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Letting staff go: how do employers really manage it?


Employees’ skills and competencies are more important than the job they do in selection for redundancy, and the line managers’ verdict is crucial in the selection process, according to a report by IRS Employment Review, published by LexisNexis.

While the law on redundancy selection states that the procedure used must be fair and reasonably applied, the factors affecting the decision vary greatly, the survey of 89 private and public sector employers reveals.

Most respondents (87%) said that they had made employees redundant in the past two years.

These varied from individual redundancies to large-scale job losses such as the 1,000 employees made redundant by a UK charity and 800 employees made redundant by a major manufacturing company.

Overall, 36% of the total redundancies reported by employers were in manufacturing, 10% were in public services and 55% were in the services sector.

In total, survey respondents made 8,041 jobs redundant during the past two years – 8% of the total number of people they employed.

Two-thirds of employers surveyed did not report any productivity improvements as a result of job losses.

Almost two thirds (62%) of employers found that redundancies had led to lower morale, but one in three believed that the productivity of their organisation had improved.

A smaller, but still significant, number also believed that redundancies had led to the loss of organisational skills and organisational memory in their workplaces.

Key findings:

· Just over half (54%) of the survey respondents who had made redundancies said that voluntary redundancy was used while (76%) had made compulsory redundancies. Of the total, 32 (41%) organisations had used both methods.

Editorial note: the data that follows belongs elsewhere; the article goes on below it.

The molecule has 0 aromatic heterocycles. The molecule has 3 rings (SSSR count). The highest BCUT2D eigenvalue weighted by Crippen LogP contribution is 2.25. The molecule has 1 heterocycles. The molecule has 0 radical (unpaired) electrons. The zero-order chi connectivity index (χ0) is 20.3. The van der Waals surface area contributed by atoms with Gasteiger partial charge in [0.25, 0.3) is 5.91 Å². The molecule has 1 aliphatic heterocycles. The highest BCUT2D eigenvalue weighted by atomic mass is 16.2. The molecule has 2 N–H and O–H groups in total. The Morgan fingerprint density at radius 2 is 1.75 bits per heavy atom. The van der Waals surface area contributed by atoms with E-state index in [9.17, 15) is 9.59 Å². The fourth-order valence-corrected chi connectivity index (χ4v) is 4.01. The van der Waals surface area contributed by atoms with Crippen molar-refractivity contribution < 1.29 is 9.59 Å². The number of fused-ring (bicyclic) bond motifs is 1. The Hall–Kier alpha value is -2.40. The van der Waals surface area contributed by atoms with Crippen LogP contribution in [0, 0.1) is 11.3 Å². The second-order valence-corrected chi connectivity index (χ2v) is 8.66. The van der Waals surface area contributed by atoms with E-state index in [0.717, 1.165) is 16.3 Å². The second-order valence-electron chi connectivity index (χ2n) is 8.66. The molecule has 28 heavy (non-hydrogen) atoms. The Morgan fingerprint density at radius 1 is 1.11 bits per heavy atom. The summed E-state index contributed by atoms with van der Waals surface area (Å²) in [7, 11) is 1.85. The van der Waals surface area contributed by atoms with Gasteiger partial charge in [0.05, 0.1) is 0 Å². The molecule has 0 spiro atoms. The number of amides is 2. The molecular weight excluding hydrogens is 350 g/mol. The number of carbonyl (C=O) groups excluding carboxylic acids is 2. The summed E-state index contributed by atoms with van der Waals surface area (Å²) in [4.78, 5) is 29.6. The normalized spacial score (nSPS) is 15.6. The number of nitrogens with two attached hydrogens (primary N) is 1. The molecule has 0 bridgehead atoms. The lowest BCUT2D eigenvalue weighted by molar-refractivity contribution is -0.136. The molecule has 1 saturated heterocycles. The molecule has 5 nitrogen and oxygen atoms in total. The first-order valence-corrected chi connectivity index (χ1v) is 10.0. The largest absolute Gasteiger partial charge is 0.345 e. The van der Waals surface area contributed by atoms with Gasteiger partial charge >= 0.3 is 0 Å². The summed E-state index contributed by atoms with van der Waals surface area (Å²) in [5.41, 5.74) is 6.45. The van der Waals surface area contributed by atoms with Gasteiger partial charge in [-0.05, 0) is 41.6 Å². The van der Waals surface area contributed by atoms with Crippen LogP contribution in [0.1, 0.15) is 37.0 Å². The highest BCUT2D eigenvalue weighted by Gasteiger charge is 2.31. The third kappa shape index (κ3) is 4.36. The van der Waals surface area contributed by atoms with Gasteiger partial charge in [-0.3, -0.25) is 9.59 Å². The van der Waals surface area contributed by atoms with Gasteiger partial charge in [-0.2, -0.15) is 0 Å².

· Almost half (46%) the respondents reported that workforce cuts were expected over the coming year. Of these, 37% were in the services sector, 39% were manufacturing or production companies and 22% were in the public sector.

· Twenty-one (24%) employers said that they use a straightforward “last in, first out” (LIFO) method of selection for redundancy. Fewer than 2% of employers used length of service exclusively. Over half (53% ) use length of service as a factor alongside the job done by the employee or their level of skills and competencies. Others mentioned that it was use “as a last resort”.

· For those employers (60% of the sample) who use attendance as a criterion, certified absence appears to count against an employee in the selection process almost as much as unauthorised absence. Most employers (81%) said that leave covered by a doctor’s certificate would count against an employee and 87% said that self-certified leave would do so.

· Over half of employers surveyed thought that the forthcoming Information and Consultation Directive would not have any effect on the way they currently consult and provide information to employees in a redundancy situation.

· More than 8 in 10 (84%) of employers surveyed made no changes to their redundancy pay arrangements over the past two years.

· A majority of employers (86%) indicated that they would provide reasonable time off or as much as staff need to look for employment elsewhere.

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